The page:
Jennifer Bubriski, Kris Sidberry, Esme Allen, Marianna Bassham, and Rami Margron “Hurricane Diane” Photo: Nile Hawver
Presented by the Huntington Theatre Company Written by Madeleine George Directed by Jenny Koons Original music and sound design by Ben Scheff Voice coaching by Christine Hamel Intimacy Consultant: Ayshia Mackie-Stephenson
PLEASE NOTE: This production includes strobe lighting effects and a simulated thunderstorm.
Critique by Kitty Drexel
“You can lead a horticulture, but you can’t make her think.”
– Dorothy Parker, theatre critic, poet & hero
BOSTON, Mass. — Hurricane Diane is fun and topical. It smacks of “The Witches of Eastwick.” Please go see it.
It is recommended that attendees get vaccinated. Everyone must wear a mask (even performers when not actively performing). It’s not just your friendly, neighborhood theatre critic telling you, it’s also on The Huntington’s website.
There are two sets of ushers after the BCA’s Box Office waiting to assist patrons into the theater. The first set of BCA staff will confirm your vaccination status or proof of a recent negative COVID-19 test. It behooves you to have this info at the ready so one doesn’t create a traffic jam. Continue reading →
Crappy screencap of a screen photos by Kitty Drexel
Presented by Abilities Dance Boston Based on the Slavic firebird folktale Choreography by Ellice Patterson with the ensemble Music composed and directed by Andrew Choe The Firebird program has full cast and crew information
May 14 & 15, 2021 Livestreamed from the Wimberly Theatre at the Calderwood Pavillion Boston, MA Abilities Dance on Facebook
Critique by Kitty Drexel
BOSTON/YouTube — The pressure to create during quarantine reached monstrous enormity. For every normie Tom, Delia, and Harrison Ford who worked on a script because Lear was written during a pandemic, an artist with a resume of successes couldn’t polish their abilities because they were too busy surviving the next 24-hours.
Survival for the disabled arts community means something very different than it does the abled community. Jobs for disabled artists didn’t merely dwindle. They vanished overnight. Some of those jobs may never reappear.
Our priorities went from managing a job to managing continued existence in a world actively trying to kill them: doctors appointments and surgeries were canceled, elevators became vectors for disease, carers were transferred to essential service positions. We went from demanding plastic straws in restaurants to demanding our right to live at all. It felt like ableds weren’t going to permit us either thing. Continue reading →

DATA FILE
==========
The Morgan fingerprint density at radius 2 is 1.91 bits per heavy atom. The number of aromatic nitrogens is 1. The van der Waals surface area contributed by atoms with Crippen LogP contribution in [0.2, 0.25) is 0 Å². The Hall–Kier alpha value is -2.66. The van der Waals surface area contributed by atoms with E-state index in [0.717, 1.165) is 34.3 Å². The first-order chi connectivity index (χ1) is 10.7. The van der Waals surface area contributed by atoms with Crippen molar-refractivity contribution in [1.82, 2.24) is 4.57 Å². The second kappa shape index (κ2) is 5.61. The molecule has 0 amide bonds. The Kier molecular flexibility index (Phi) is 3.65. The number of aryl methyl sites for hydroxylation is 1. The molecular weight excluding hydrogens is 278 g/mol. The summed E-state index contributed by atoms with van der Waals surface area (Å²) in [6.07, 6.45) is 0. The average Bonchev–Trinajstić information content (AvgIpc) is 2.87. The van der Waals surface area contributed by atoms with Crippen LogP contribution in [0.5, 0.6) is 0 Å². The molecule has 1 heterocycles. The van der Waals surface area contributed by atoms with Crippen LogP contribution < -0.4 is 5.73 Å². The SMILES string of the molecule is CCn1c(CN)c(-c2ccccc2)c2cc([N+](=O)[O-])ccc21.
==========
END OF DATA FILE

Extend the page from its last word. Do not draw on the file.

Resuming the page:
Presented by Huntington Theatre Company Resident Direction / Choreography by Carisa Barreca
Original Direction / Head Writing by Carly Heffernan
Original Music & Sound Design by Mary Mahoney
Music Direction & Sound Design by Jacob Shuda
Stage Managing by William Collins
Boston, MA — I am woman, hear me roar… with laughter? She the People is fun, high-energy, and, in its best moments, a cathartic release of female frustrations. At its least effective, it is as on the nose as the opening sentence of this review, and narrow in its vision. Though not as radical as one might expect or hope for, it nevertheless presents an entertaining piece of political bubblegum pop to chew on. Continue reading →
“Some of them want to use you/Some of them want to get used by you Some of them want to abuse you/Some of them want to be abused” — “Sweet Dreams (Are Made of This)” by the Eurythmics
(Boston, MA)The Moors is Brontë novel fanfiction. It condenses all of the winsome trappings of gothic romance novels into one melodramatic package for our amusement. Jen Silverman funnels archetypal characters from gothic romances into dark, mysterious environments. They are forced to confront unsettling truths against a backdrop of death and decay. Then Silverman makes us watch. For the right viewer, The Moors is voyeurism. Continue reading →
(Boston, MA) Choir Boy opens on a sole figure, David (Dwayne P. Mitchell), a student at the elite Charles R. Drew Prep School. He looks into the audience with intent as he begins to step dance. It is deliberate, slow and unaccompanied. The routine then increases in intensity and volume as more students appear. They flank the audience, on their way to the stage, with percussive dancing and chanting. Among the students, I noticed Bobby Marrow (Malik Mitchell) right away. He often seemed moments away from breaking into a joyous smile, mirroring my own.Continue reading →